[2008] EWHC 3047 (TCC), 10 December 2008

The Honorable Mr Justice Akenhead

 The Case

Deerglen (Jersey) (“Deerglen”) was the main contractor employed to design and build a six-storey office building known as Liberty Wharf Phase Three in Jersey. Deerglen engaged Air Design (Kent) (“Air Design”) as a subcontractor to carry out the mechanical services work for the project. A written agreement for “basebuild” works was signed in April 2007 and the contractual basis was stated to be the “JCT intermediate”. It was accepted that an adjudication clause incorporating the statutory scheme was included in the contract.

Over the course of the next seven months, several arrangements were made which extended the original scope of works under the “basebuild” contract. First, in May 2007, Deerglen asked Air Design to quote for the mechanical services in connection with the fit-out of three floors of the project for the future tenant CPA. Following a letter of intent and correspondence that confirmed the price and scope of the CPA works, Air Design was instructed to proceed. Then in September 2007, Deerglen wrote to Air Design and further instructed them, “in extension of the existing contract”, to carry out Building Management System (“BMS”) and cooling works to the project. Finally, in November 2007 the parties entered into a “Supplementary Contract” which confirmed the total amount of the contract between Deerglen and Air Design and that it was comprised of the “basebuild”, CPA, and BMS works. It also went on to vary the terms and timings of the payments.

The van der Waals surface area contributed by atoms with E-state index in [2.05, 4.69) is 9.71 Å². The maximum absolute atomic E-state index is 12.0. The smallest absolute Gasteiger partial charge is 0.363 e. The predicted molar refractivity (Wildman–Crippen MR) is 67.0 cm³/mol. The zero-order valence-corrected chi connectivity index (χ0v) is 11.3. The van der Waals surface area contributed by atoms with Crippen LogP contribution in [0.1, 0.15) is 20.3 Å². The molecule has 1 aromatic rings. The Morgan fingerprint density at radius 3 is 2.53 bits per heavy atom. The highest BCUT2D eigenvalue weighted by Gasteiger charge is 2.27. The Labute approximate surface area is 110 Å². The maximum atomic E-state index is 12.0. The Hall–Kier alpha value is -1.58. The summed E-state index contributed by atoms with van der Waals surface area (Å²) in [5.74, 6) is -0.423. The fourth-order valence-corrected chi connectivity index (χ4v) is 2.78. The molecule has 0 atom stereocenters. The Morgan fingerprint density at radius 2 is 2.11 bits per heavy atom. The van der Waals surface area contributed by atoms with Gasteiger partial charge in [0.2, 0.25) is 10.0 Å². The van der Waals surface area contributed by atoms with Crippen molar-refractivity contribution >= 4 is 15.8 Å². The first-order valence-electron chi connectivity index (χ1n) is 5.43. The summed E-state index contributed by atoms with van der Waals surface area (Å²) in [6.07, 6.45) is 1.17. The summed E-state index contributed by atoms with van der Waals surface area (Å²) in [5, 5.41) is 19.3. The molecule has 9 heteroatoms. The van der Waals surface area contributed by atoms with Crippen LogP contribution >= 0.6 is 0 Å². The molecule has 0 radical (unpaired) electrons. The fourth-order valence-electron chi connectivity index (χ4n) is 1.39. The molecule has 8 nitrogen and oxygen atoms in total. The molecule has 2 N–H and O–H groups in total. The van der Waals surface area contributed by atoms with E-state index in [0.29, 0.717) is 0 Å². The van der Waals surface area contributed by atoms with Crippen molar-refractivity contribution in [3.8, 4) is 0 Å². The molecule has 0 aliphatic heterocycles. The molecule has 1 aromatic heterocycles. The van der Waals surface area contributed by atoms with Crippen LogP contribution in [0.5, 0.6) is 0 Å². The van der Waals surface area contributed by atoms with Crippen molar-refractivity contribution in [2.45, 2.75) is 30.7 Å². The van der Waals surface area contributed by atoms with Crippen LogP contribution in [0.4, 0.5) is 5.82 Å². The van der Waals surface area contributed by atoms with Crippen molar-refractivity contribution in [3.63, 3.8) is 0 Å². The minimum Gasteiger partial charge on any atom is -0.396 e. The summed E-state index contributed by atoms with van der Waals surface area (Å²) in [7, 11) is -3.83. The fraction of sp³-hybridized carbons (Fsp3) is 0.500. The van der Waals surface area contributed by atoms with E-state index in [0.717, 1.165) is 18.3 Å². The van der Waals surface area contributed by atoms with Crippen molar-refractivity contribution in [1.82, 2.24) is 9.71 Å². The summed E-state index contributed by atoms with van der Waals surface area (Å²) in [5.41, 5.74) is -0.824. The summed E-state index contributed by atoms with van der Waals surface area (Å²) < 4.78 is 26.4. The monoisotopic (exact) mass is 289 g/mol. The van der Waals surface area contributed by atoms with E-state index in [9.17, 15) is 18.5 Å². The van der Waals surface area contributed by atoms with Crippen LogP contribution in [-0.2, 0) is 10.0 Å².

Differences arose between the parties and in July 2008, when Deerglen failed to make further payments, Air Design served a notice of intention to refer a dispute to adjudication. It referred to there being one contract dated 16 April 2007, which had been varied by the November 2007 supplementary contract. An adjudicator was duly appointed by the RICS.

The parties proceeded to exchange submissions on jurisdictional issues. Deerglen argued that there were four separate contracts between the parties and as such the adjudicator had no jurisdiction over the disputes which arose out of those contracts. Air Design responded, arguing that the CPA and BMS arrangements, along with the aupplementary contract, were simply variation agreements on the main “basebuild” contract. The adjudicator, agreeing with the submissions of Air Design, gave his “non-binding” view that he did in fact have jurisdiction. He ultimately decided that Deerglen should pay Air Design £139,964 plus interest.

Following Deerglen's default in payment on this decided amount, Air Design issued proceedings seeking to enforce the decision by way of summary judgment. Deerglen were concerned with Air Design's financial status and sought a stay of execution if the adjudicator's decision was enforceable.

The Issue

  1. Did the adjudicator have no or insufficient jurisdiction as a dispute either under one, two, three or four contracts had been referred to him?
  2.  If the adjudicator's decision is enforceable, is Deerglen able to obtain a stay of execution on the basis that Air Design may be in a tenuous financial situation and may not be able to repay any sum paid by Deerglen pursuant to the decision of the adjudicator?